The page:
In 2008, the American Association for Justice (AAJ) issued a report called The Ten Worst Insurance Companies In America. Although it didn’t come in as worst - that honor was reserved for Allstate - Unum came in second worst.
“Unum’s behavior was epitomized when it denied the claim of a woman with multiple sclerosis for three years, stating her conditions were ‘self-reported,’ contrary to doctors’ evaluations,” the AAJ writes in a press release that accompanied the report. That woman was actually Debra Potter, who sold Unum’s own disability policies until her multiple sclerosis made work impossible. Despite repeated communications from physicians stating Potter’s condition was legitimate and the Social Security Administration finding Potter totally disabled, Unum continued denying her claims until she hired an attorney.
“Unum, one of the nation’s leading disability insurers, has long had a reputation for unfairly denying and delaying claims," the AAJ writes in its report. An investigation by the California Department of Insurance into Unum reportedly found the company “systematically violated state insurance regulations,” including fraudulently denying claims through fake medical reports. The situation was bad enough that then-California Insurance Commissioner John Garamendi called Unum an “outlaw company.”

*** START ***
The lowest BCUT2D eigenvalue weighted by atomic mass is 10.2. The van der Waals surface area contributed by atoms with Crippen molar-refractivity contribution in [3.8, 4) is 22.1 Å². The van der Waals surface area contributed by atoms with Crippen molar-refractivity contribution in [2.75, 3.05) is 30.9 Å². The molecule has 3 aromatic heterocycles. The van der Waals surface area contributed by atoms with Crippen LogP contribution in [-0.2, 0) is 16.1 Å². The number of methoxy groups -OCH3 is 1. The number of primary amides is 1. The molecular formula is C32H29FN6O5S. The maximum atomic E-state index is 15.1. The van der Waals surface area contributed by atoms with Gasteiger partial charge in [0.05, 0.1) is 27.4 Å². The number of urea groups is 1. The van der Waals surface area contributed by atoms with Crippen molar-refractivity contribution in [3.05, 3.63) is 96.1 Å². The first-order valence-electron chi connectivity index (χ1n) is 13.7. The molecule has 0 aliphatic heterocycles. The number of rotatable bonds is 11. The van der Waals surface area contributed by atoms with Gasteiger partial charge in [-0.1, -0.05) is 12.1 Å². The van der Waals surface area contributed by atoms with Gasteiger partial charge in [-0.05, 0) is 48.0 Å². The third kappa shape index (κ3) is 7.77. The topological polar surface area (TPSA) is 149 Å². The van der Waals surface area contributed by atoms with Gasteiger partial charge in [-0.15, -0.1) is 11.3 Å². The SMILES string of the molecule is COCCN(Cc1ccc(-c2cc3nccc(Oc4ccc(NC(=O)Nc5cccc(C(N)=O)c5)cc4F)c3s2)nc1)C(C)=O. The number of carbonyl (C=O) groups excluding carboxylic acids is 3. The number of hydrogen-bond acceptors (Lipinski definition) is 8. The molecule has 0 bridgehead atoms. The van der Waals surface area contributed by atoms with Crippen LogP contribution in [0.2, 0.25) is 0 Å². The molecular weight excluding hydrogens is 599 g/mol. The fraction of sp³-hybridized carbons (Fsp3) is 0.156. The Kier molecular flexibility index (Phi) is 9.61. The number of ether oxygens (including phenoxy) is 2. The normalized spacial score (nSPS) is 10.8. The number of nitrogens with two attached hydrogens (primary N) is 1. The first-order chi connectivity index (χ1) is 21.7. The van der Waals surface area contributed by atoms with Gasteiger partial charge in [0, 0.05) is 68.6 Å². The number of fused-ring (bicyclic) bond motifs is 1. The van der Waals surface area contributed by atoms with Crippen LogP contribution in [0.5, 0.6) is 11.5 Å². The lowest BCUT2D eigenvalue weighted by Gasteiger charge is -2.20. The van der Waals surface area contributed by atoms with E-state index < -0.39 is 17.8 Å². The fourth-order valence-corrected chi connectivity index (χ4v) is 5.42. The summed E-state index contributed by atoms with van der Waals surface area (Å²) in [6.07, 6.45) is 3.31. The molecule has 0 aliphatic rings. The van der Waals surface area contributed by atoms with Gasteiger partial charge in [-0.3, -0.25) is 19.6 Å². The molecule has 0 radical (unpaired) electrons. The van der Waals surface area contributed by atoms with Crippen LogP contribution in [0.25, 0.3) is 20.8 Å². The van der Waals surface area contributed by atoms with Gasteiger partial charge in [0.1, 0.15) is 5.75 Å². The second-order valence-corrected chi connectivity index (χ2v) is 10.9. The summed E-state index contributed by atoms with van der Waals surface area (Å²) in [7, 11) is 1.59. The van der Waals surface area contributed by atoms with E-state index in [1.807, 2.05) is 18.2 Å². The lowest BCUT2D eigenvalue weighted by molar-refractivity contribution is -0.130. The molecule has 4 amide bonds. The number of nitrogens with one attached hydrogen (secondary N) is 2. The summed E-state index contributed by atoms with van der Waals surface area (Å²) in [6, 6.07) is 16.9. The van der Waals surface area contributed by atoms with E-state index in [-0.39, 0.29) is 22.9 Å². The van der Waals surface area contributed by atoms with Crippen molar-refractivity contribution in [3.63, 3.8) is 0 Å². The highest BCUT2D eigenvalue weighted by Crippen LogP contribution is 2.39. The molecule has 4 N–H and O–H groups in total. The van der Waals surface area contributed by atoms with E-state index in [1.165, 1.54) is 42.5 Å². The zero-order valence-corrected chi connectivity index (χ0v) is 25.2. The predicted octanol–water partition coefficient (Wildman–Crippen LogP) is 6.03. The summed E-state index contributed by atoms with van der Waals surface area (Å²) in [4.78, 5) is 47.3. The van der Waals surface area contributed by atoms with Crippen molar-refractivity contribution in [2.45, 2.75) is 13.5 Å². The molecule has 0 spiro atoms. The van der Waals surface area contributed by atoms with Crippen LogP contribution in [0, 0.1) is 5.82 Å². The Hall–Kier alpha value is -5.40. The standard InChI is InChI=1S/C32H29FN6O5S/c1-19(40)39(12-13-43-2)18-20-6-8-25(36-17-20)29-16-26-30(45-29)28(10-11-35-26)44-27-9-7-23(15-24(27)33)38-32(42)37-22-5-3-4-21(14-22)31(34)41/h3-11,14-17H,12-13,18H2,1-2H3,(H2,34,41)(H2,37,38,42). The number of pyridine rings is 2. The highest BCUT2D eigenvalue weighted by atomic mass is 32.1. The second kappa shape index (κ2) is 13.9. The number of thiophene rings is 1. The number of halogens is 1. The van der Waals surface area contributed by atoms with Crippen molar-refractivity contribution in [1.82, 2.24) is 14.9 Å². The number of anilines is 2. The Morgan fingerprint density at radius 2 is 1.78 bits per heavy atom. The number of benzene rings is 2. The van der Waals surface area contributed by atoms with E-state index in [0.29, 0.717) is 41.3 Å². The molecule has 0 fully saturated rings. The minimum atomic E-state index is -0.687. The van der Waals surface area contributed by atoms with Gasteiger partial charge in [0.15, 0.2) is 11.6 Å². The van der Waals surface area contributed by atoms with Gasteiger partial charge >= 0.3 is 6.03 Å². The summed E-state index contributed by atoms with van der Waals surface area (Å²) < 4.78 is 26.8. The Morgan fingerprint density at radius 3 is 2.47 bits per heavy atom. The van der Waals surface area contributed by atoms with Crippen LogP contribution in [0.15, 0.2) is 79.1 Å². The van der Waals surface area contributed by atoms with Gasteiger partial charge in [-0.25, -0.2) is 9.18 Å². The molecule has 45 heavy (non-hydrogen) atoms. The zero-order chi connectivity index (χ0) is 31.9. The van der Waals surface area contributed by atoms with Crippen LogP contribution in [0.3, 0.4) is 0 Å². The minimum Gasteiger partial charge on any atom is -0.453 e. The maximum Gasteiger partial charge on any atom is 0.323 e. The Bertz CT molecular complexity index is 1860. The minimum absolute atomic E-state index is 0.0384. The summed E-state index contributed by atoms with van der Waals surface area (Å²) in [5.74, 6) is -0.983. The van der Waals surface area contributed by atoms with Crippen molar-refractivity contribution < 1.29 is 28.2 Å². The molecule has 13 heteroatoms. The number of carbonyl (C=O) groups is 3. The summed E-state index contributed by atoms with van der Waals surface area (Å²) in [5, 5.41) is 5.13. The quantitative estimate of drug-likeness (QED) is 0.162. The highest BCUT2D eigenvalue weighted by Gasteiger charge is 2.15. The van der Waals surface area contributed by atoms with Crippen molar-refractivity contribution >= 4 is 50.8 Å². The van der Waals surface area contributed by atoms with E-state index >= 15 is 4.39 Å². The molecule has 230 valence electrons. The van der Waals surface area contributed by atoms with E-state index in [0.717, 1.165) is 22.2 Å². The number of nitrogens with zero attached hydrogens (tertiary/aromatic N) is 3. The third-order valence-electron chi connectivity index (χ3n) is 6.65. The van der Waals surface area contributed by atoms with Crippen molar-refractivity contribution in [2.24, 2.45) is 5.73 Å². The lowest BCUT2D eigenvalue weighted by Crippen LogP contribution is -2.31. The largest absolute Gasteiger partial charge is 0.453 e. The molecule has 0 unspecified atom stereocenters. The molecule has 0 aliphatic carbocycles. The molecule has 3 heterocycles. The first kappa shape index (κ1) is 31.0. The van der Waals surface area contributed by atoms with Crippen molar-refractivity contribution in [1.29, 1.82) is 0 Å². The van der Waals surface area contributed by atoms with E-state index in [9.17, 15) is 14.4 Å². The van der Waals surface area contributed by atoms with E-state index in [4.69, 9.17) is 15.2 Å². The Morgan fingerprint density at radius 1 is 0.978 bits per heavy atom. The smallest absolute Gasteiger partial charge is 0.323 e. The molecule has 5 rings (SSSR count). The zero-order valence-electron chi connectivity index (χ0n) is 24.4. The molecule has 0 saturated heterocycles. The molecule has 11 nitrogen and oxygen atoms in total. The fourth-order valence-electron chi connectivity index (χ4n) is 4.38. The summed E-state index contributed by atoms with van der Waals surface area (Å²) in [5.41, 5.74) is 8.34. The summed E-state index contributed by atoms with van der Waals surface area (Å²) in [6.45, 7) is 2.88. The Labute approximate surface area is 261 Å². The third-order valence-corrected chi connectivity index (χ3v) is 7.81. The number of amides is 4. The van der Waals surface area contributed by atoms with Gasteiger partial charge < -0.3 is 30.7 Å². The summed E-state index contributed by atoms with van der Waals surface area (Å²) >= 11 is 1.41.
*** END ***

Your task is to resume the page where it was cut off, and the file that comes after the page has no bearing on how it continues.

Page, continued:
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Not all insurance claims are unfairly denied, and insurance companies have an obligation to ensure claims are legitimate before they are paid. But too often, claims are denied not because they are not legitimate, but because insurance companies are protecting profits or pushing employees to meet quotas for denials. In such cases, where legitimate claims are denied without being properly investigated - or worse, denied based on fraudulent paperwork - policyholders can file appeals or lawsuits to have the decision reviewed.